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Can eSports expand the possibilities of hyper-casual monetization?

As the hyper-casual games market matures, competition is increasing to the point where entering and surviving is becoming more difficult. In 2018, even though hyper-casual downloads and revenues rose quarter on quarter, the percentage of growth QoQ sharply decreased for both. 

As such, some publishers no longer remain confident in the sustainability of the existing monetization model, in-app advertising, and are moving towards hybrid monetization systems.

One such company is Ready Games, who are merging hyper-casual gaming with eSports, focusing on subscriptions and brand advertising over ads for its primary revenue stream. ironSource caught up with its founder, David Bennahum, to discuss this novel concept and its potential impact on the market. 

Flipping eSports on its head

Released in May 2018, Ready Games is a free app that publishes three new hyper-casual games every week, and lets users compete against each other on their mobile devices for real money prizes. Typically, the top 20% of the leaderboard splits a $1000 cash prize, which in the future might include valuable brand products as well. Ready has released 220 games in the last year, making them one of the most prolific hyper-casual publishers out there. 





They’re on a mission to prove competitive gaming is no longer for hardcore players. Whereas traditional eSports has a relatively small selection of elite, professional gamers, with spectators representing the vast majority of the market, Ready seeks to flip this on its head. It wants to make casual gamers - and more specifically, hyper-casual gamers - the majority. As Bennahum explains, “with Ready, there’s now a product for the cohort who would want to compete, but would never go on a console or be die-hard Fortnite players...they are categorically different from the first wave of eSport adopters”.

Hybrid monetization models

In-app purchases and subscriptions 

Six months following its release, Ready Games introduced IAPs in the form of extra lives (four will set you back $5), and in March 2019 they released a monthly subscription for $5 a month, which offers a 50% discount for all IAPs in addition to exclusive features. For Bennahum, the focus has been on converting users into paying customers.

Other publishers like Fun Games for Free have seen success from subscriptions with hyper-casual titles Color By Numbers and Paint by Numbers, while Playgendary improved IAP by 70% in games Kick the Buddy and Tomb of the Mark, according to Deconstructor of Fun. Habby’s hit game Archero, a hot topic in the industry right now, made $35M from IAPs in just a few months. 

A newfound focus on retention is a reaction predicted by Mishka Katkoff at Gamefest 2018. Time will tell how this might impact the ecosystem as a whole, but it could shift how hyper-casual publishers approach user acquisition. Until now, the low retention has actually been a boon for the industry, as the resulting low LTVs have allowed publishers to bid exceptionally competitive CPIs, which in combination with high IPM creatives, has been a winning formula for aggressive UA. By adding meta and other components, we can expect an increase in retention and LTV of users, which could cause CPIs to rise as well.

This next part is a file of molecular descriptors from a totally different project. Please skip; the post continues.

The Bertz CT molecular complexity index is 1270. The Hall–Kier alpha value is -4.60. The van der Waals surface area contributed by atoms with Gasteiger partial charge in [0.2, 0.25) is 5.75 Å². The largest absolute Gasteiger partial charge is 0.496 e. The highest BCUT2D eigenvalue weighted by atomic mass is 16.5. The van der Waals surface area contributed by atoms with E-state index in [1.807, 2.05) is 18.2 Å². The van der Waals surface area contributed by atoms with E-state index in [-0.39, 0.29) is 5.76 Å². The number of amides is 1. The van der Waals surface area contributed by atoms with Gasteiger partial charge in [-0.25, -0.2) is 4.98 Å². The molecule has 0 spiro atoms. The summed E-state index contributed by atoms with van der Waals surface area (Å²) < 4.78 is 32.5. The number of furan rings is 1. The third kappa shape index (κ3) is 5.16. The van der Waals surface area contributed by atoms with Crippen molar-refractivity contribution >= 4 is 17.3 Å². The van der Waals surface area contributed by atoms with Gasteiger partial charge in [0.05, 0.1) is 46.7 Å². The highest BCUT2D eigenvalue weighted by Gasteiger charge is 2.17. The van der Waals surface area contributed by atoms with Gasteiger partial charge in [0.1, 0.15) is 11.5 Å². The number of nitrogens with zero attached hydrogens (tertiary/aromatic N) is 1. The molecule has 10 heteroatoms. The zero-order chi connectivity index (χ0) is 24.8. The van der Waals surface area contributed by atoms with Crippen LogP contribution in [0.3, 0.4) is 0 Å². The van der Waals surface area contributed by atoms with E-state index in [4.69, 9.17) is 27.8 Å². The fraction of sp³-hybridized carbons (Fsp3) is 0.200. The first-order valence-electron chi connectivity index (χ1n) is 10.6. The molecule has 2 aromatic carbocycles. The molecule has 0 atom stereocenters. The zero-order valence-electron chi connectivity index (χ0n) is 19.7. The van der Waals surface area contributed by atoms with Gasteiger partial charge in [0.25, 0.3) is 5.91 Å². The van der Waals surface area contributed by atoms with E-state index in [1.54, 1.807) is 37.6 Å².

Brand sponsorships

In the future, Bennahum says Ready Games will complement its existing revenue streams through brand sponsorships, for example by offering brands the opportunity to provide the prize within a game.

Ready’s eSports component could act as a gateway for brands into hyper-casual games, and even the wider mobile game market. eSports is widely embraced by brands (fashion icon Louis Vuitton even got in on the act), but they’ve traditionally been reluctant to invest serious advertising budgets in mobile games, still stuck on the stereotype that the only people who play games are teenage boys. 

However, this image no longer holds truth, as games today are played by all sorts of diverse audiences. In fact, hyper-casual games span multiple demographics, as the low commitment requirements make them easy for anyone to pick up and play whenever, wherever. Additionally, women make up 55% of the mobile games market today - contradicting the stereotype.

The fusion of hyper-casual games with eSports can diversify and expand revenue streams for publishers, and could even catalyze a rise in brands advertising in mobile gaming as a whole. Ready’s IAP and subscription model proves that advertising is not the only way to monetize from hyper-casual games, provided they have an extra layer such as a competitive or financial reward. Though not all publishers agree that hyper-casual games need to adopt deeper mechanics to survive, Ready Games are giving us an idea of the possibilities that lie ahead. 

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